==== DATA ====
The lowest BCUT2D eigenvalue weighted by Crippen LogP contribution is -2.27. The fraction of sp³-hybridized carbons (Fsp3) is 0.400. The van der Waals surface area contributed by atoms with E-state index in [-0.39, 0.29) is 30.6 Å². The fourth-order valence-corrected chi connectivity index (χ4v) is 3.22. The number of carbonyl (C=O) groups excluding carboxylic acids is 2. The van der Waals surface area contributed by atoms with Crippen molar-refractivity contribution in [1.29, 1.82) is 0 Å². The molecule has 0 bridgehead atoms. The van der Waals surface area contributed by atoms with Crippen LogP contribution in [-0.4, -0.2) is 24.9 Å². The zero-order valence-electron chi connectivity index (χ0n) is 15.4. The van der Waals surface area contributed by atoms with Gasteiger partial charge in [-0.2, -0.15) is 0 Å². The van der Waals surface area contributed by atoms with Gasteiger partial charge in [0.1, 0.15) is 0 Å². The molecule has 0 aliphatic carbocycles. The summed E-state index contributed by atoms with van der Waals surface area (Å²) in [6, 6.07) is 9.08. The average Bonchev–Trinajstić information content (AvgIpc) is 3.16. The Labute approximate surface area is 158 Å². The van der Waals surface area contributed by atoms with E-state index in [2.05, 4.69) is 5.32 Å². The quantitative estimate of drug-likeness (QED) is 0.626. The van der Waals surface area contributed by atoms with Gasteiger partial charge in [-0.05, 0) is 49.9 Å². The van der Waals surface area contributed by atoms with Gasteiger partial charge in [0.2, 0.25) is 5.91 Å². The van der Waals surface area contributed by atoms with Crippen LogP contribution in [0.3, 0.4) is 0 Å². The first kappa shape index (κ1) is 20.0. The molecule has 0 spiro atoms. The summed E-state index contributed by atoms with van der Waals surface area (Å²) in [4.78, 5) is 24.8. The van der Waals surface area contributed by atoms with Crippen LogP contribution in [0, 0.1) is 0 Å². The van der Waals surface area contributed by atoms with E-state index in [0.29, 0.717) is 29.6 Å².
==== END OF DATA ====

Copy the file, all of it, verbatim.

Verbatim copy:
The lowest BCUT2D eigenvalue weighted by Crippen LogP contribution is -2.27. The fraction of sp³-hybridized carbons (Fsp3) is 0.400. The van der Waals surface area contributed by atoms with E-state index in [-0.39, 0.29) is 30.6 Å². The fourth-order valence-corrected chi connectivity index (χ4v) is 3.22. The number of carbonyl (C=O) groups excluding carboxylic acids is 2. The van der Waals surface area contributed by atoms with Crippen molar-refractivity contribution in [1.29, 1.82) is 0 Å². The molecule has 0 bridgehead atoms. The van der Waals surface area contributed by atoms with Crippen LogP contribution in [-0.4, -0.2) is 24.9 Å². The zero-order valence-electron chi connectivity index (χ0n) is 15.4. The van der Waals surface area contributed by atoms with Gasteiger partial charge in [-0.2, -0.15) is 0 Å². The van der Waals surface area contributed by atoms with Gasteiger partial charge in [0.1, 0.15) is 0 Å². The molecule has 0 aliphatic carbocycles. The summed E-state index contributed by atoms with van der Waals surface area (Å²) in [6, 6.07) is 9.08. The average Bonchev–Trinajstić information content (AvgIpc) is 3.16. The Labute approximate surface area is 158 Å². The van der Waals surface area contributed by atoms with E-state index in [2.05, 4.69) is 5.32 Å². The quantitative estimate of drug-likeness (QED) is 0.626. The van der Waals surface area contributed by atoms with Gasteiger partial charge in [-0.05, 0) is 49.9 Å². The van der Waals surface area contributed by atoms with Gasteiger partial charge in [0.2, 0.25) is 5.91 Å². The van der Waals surface area contributed by atoms with Crippen LogP contribution in [0.3, 0.4) is 0 Å². The first kappa shape index (κ1) is 20.0. The molecule has 0 spiro atoms. The summed E-state index contributed by atoms with van der Waals surface area (Å²) in [4.78, 5) is 24.8. The van der Waals surface area contributed by atoms with Crippen LogP contribution in [0, 0.1) is 0 Å². The van der Waals surface area contributed by atoms with E-state index in [0.29, 0.717) is 29.6 Å².